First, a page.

The Acute Affects of Whole-Body Vibration on Power Output and Muscular Activation of the Vastus Lateralis in College-Aged Female Basketball Players

Student Author(s)

Justin Johnston

Faculty Mentor(s)

Dr. Kevin Cole

Document Type


Event Date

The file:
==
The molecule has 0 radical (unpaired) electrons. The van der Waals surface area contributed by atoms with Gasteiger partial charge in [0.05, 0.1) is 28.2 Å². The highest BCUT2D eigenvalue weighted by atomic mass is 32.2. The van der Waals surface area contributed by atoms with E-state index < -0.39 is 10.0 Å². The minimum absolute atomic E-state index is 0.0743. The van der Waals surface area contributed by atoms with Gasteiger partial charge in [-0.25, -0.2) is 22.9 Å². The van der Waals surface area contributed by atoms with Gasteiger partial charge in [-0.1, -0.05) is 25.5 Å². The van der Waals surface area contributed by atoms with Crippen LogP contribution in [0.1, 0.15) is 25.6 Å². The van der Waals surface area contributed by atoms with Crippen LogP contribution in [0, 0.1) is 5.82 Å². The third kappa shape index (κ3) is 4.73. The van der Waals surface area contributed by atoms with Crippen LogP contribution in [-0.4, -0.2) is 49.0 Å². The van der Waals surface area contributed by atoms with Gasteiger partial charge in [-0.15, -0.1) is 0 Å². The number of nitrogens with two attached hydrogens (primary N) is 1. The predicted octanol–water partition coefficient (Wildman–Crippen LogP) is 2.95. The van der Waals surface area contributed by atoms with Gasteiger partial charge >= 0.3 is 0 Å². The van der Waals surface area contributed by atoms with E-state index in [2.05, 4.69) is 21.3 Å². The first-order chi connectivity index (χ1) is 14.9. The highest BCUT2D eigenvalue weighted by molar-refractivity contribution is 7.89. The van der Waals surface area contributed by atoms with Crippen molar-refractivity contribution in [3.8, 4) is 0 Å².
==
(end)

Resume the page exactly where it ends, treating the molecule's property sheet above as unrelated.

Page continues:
Whole-body vibration (WBV) is a nontraditional training technique that provides mechanical stimulation that may produce acute adaptive neuromuscular responses that include an increase in motor unit recruitment and muscle fiber activation and synchronization. These muscle adaptations may increase overall power output and electrical activity of the muscle, which can improve athletic performance. This study was designed to determine the effects of acute bouts of WBV on power output and muscular activation of the vastus lateralis. It was hypothesized that in a repeated measures design, the WBV intervention (n=9) for one minute would induce an increase in power output and muscular activation in the vastus lateralis as measured by vertical jump and electromyography (EMG), while no change would be observed in the control treatment. Following the completion of both experimental and control treatments, no significant differences were observed in peak power (p=0.738; control =0.00 + 103 (W); experimental =17.5 + 86 (W)) or muscle activation (p=0.635; control =-0.4122 + 1.03 (V); experimental =-0.2433 + 0.66 (V)). Accordingly, there is little evidence to support previous findings that WBV increases power output and muscular activation, though the present study has a number of limitations that may have contributed to these findings.

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